We need a new Bret­ton Woods, by Da­ni­el Schä­fer.

Handelsblatt Global Edition Magazine - - Table Of Contents - BY DA­NI­EL SCHÄ­FER

Cen­tral banks ha­ve ma­neu­ve­r­ed the glo­bal eco­no­my in­to a de­ad end. It’s ti­me for a new so­lu­ti­on.

When the he­ad of the Bank of Ja­pan, Ha­r­u­hi­ko Ku­ro­da, an­noun­ced ne­ga­ti­ve in­te­rest ra­tes at the end of Ja­nu­a­ry, he pres­ump­tuous­ly cal­led the pro­gram“the most power­ful mo­ne­ta­ry po­li­cy frame­work in the his­to­ry of mo­dern cen­tral ban­king.”

But a me­re two weeks la­ter, Mr. Ku­ro­da’s wea­pon had al­re­a­dy back­fi­red. The Ja­pa­ne­se cur­ren­cy was gai­ning, sha­re pri­ces we­re fal­ling and in­ves­tors in go­vern­ment bonds we­re fle­eing.

The Ja­pa­ne­se blow­back is re­pre­sen­ta­ti­ve of the mas­si­ve pro­blems fa­c­ing Wes­tern cen­tral banks. The im­pact of their po­li­cies isn’t in­cre­a­sing with every new round of mo­ne­ta­ry ea­sing, but de­cre­a­sing.

The cen­tral bank’s po­li­cies, from ne­ga­ti­ve in­te­rest ra­tes to bond purcha­ses worth tril­li­ons of dol­lars, yen and eu­ros, has lan­ded them at a de­ad end. For proof, look no fur­ther than the world’s vo­la­ti­le stock mar­kets, whe­re $7 tril­li­on in va­lue has be­en era­sed sin­ce the be­gin­ning of the ye­ar. Look al­so at the ge­ne­ral flight to sa­fe­ty by the world’s in­ves­tors. It’s lea­ding to an ab­surd si­tua­ti­on that even fi­nan­ci­al ex­perts find dif­fi­cult to com­pre­hend: Go­vern­ment bonds worth a to­tal of $7 tril­li­on — a third of the glo­bal to­tal — are now tra­ding at ne­ga­ti­ve in­te­rest ra­tes. In­ves­tors are pay­ing for what they con­sider a sa­fe ha­ven.

But one thing abo­ve all il­lus­tra­tes the de­ad end in which cen­tral banks find them­sel­ves to­day. Eight ye­ars af­ter the peak of the fi­nan­ci­al cri­sis, the world still hasn’t found a path to sustainable growth. The fe­ars of a glo­bal re­ces­si­on are gro­wing. Even in the Uni­ted Sta­tes, the pri­me ex­amp­le of suc­cess­ful mo­ne­ta­ry loo­se­ning, the eco­no­my is vi­si­bly fal­te­ring af­ter se­veral ye­ars of cre­dit-dri­ven growth.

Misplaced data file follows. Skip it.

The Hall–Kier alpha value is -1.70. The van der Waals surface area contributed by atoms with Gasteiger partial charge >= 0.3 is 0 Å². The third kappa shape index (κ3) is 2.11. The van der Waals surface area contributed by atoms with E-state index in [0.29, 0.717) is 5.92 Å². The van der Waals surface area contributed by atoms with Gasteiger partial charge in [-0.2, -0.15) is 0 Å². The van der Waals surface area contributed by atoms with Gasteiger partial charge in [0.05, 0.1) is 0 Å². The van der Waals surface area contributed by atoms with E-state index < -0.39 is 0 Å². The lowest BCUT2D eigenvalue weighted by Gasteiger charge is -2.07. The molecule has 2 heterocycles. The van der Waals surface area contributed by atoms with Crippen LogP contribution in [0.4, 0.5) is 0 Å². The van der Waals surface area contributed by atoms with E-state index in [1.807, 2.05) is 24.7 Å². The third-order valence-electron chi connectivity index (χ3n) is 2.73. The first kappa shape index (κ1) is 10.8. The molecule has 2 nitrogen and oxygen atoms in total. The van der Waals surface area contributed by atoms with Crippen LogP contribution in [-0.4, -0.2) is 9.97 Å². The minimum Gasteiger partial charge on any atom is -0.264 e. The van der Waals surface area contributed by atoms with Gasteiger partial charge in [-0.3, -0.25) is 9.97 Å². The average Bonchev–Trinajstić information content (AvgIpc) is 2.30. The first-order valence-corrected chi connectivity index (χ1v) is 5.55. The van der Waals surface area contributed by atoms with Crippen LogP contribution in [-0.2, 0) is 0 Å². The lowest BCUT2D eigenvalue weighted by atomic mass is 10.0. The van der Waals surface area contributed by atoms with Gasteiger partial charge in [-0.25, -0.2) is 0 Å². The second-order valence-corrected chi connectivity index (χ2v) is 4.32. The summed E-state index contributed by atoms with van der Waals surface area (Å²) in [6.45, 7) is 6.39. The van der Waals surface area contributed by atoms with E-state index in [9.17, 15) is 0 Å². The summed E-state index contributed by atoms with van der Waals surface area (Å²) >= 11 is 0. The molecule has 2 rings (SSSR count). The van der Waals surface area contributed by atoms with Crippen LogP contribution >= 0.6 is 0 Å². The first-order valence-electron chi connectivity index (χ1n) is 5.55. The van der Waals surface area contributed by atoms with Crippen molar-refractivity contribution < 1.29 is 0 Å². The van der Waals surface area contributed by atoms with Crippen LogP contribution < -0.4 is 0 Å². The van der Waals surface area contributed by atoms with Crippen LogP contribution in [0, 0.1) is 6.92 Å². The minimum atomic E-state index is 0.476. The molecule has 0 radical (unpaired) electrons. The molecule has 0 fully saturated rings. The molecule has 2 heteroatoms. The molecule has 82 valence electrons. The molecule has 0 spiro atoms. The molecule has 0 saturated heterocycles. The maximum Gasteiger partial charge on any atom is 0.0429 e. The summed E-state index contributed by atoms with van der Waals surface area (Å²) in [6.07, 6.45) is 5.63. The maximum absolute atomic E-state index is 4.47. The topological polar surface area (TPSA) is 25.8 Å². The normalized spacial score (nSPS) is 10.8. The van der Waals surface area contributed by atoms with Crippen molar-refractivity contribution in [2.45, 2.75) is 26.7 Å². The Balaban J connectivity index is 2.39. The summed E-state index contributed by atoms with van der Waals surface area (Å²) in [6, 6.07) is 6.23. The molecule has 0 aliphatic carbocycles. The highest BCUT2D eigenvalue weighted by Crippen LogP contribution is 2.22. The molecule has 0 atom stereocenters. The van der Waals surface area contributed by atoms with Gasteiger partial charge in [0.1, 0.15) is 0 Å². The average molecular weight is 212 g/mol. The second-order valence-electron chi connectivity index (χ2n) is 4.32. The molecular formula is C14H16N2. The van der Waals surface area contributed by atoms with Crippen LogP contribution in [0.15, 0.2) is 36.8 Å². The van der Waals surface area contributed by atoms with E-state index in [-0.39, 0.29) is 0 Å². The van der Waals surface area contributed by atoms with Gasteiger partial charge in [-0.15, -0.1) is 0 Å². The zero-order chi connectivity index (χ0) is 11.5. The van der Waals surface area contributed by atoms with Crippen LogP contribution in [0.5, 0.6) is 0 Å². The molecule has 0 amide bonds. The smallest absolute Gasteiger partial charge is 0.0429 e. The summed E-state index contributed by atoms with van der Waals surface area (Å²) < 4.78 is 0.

Two cur­rent flash points ma­ke it ob­vious how cen­tral banks ha­ve ma­de pro­blems worse. The first is in the ener­gy sec­tor.

With the help of le­ver­a­ged debt ma­de pos­si­ble by ul­tra-low in­te­rest ra­tes, U.S. ener­gy com­pa­nies ha­ve li­te­r­al­ly built a bu­si­ness mo­del on shif­ting sands — the ex­pen­si­ve extrac­tion of sha­le oil and ot­her “un­con­ven­tio­nal” fu­els. Col­lap­sing oil pri­ces are now pro­du­cing a wa­ve of bankrupt­cies.

The se­cond flash po­int is in the emer­ging eco­no­mies. The­re, the West has ex­por­ted its own pro­blems via a loo­se mo­ney po­li­cy that has floo­ded emer­ging mar­kets with cheap debt — and over­in­deb­ted­ness. The he­ad of In­dia’s cen­tral bank, Raghur­am Ra­jan, has be­en con­dem­ning this de­plo­r­able sta­te of af­fairs for a long ti­me.

Con­se­quent­ly, the cen­tral banks ha­ve be­en at the he­art of a sick­ness sprea­ding for ye­ars th­rough both the West and the East — the sick­ness of ex­ces­si­ve debt

This ad­dic­tion to debt is the root of all evil. It is the rea­son for our worries about growth and for a si­tua­ti­on in which in­ves­tors are con­cer­ned about the credit­wort­hi­ness of com­pa­nies and coun­tries de­spi­te re­cord low in­te­rest ra­tes.

The Eu­ro­pean Cen­tral Bank won’t sol­ve the­se pro­blems by buy­ing go­vern­ment bonds at an even fas­ter pace, or by lo­wer­ing in­te­rest ra­tes even de­eper in­to ne­ga­ti­ve ter­ri­to­ry. Si­mi­lar­ly, the U.S. Fe­deral Re­ser­ve get­ting cold feet again and backing away from ano­ther mi­nu­s­cu­le ra­te in­crea­se would, at best, trig­ger a flash in the pan. And the sug­ges­ti­on co­m­ing from so­me of our Anglo-Sa­xon fri­ends that cen­tral banks should now de­po­sit mo­ney di­rect­ly in­to their ci­ti­zens’ pri­va­te ac­counts seems down­right lu­di­crous.

The world’s main cen­tral banks ha­ve run out of ide­as. They are now cau­sing the op­po­si­te of what their ul­tra-loo­se mo­ne­ta­ry po­li­cy had in­ten­ded. Ins­tead of con­fi­dence and a grea­ter wil­ling­ness to ta­ke risks, they are so­wing di­s­trust and a flight to sa­fe ha­vens. Sol­ving the glo­be’s debt pro­blems is bey­ond their in­di­vi­du­al powers. They ha­ve un­leas­hed a con­test of mo­ne­ta­ry ea­sing on­to un­cer­tain mar­kets.

It is ti­me for a glo­bal de­ba­te at the hig­hest le­vels about the glo­bal debt pro­blem and the crea­ti­on of a new fi­nan­ci­al ar­chi­tec­tu­re.

What we need is a new Bret­ton Woods Con­fe­rence. The ori­gi­nal ef­fort in 1944 to re­gu­la­te the in­ter­na­tio­nal fi­nan­ci­al or­der took place un­der ve­ry dif­fe­rent cir­cum­stan­ces at the clo­se of World War II. But si­mi­lar ne­go­tia­ti­ons would ta­ke place in the sa­me spi­rit to­day, na­me­ly with the go­al of en­ding eco­no­mic na­tio­na­lism. The right ve­nue would be the Group of 20 lea­ding in­dus­tri­al na­ti­ons.

Oli­vier Blan­chard, the for­mer chief eco­no­mist of a Bret­ton Woods pro­duct known as the In­ter­na­tio­nal Mo­ne­ta­ry Fund, on­ce said that “in­ter­na­tio­nal po­li­cy co­or­di­na­ti­on is li­ke the Loch Ness mons­ter — much dis­cus­sed but ra­re­ly se­en.”

But oc­ca­sio­nal­ly the mons­ter does sur­face.

Da­ni­el Schä­fer is Han­dels­blatt‘s fi­nan­ce edi­tor and co­vers the Eu­ro­pean Cen­tral Bank.

Bri­tish eco­no­mist John May­nard Keynes (cen­ter) talks to de­le­ga­tes at the Bret­ton Woods con­fe­rence in 1944.

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